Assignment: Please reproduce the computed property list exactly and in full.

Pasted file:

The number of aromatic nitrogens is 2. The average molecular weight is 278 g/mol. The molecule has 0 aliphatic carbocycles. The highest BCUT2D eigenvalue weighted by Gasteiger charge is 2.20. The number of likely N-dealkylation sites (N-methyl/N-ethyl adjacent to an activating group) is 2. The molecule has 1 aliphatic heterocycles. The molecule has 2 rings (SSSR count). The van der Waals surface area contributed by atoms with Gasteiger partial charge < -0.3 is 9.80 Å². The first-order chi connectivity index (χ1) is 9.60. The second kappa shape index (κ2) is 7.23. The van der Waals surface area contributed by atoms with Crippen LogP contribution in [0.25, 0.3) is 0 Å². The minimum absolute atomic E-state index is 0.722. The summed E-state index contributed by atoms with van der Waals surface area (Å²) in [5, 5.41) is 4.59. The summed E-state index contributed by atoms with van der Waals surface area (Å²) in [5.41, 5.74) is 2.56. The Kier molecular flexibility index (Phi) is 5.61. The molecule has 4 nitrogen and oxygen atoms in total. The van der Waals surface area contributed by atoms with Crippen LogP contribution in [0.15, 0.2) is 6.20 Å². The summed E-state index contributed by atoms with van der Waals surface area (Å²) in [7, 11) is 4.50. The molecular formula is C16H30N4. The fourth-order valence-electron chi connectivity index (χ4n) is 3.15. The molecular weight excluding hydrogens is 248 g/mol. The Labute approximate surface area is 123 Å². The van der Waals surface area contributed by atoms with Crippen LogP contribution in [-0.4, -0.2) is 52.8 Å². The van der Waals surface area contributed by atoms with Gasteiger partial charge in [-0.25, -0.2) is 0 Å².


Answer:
The number of aromatic nitrogens is 2. The average molecular weight is 278 g/mol. The molecule has 0 aliphatic carbocycles. The highest BCUT2D eigenvalue weighted by Gasteiger charge is 2.20. The number of likely N-dealkylation sites (N-methyl/N-ethyl adjacent to an activating group) is 2. The molecule has 1 aliphatic heterocycles. The molecule has 2 rings (SSSR count). The van der Waals surface area contributed by atoms with Gasteiger partial charge < -0.3 is 9.80 Å². The first-order chi connectivity index (χ1) is 9.60. The second kappa shape index (κ2) is 7.23. The van der Waals surface area contributed by atoms with Crippen LogP contribution in [0.25, 0.3) is 0 Å². The minimum absolute atomic E-state index is 0.722. The summed E-state index contributed by atoms with van der Waals surface area (Å²) in [5, 5.41) is 4.59. The summed E-state index contributed by atoms with van der Waals surface area (Å²) in [5.41, 5.74) is 2.56. The Kier molecular flexibility index (Phi) is 5.61. The molecule has 4 nitrogen and oxygen atoms in total. The van der Waals surface area contributed by atoms with Crippen LogP contribution in [0.15, 0.2) is 6.20 Å². The summed E-state index contributed by atoms with van der Waals surface area (Å²) in [7, 11) is 4.50. The molecular formula is C16H30N4. The fourth-order valence-electron chi connectivity index (χ4n) is 3.15. The molecular weight excluding hydrogens is 248 g/mol. The Labute approximate surface area is 123 Å². The van der Waals surface area contributed by atoms with Crippen LogP contribution in [-0.4, -0.2) is 52.8 Å². The van der Waals surface area contributed by atoms with Gasteiger partial charge in [-0.25, -0.2) is 0 Å².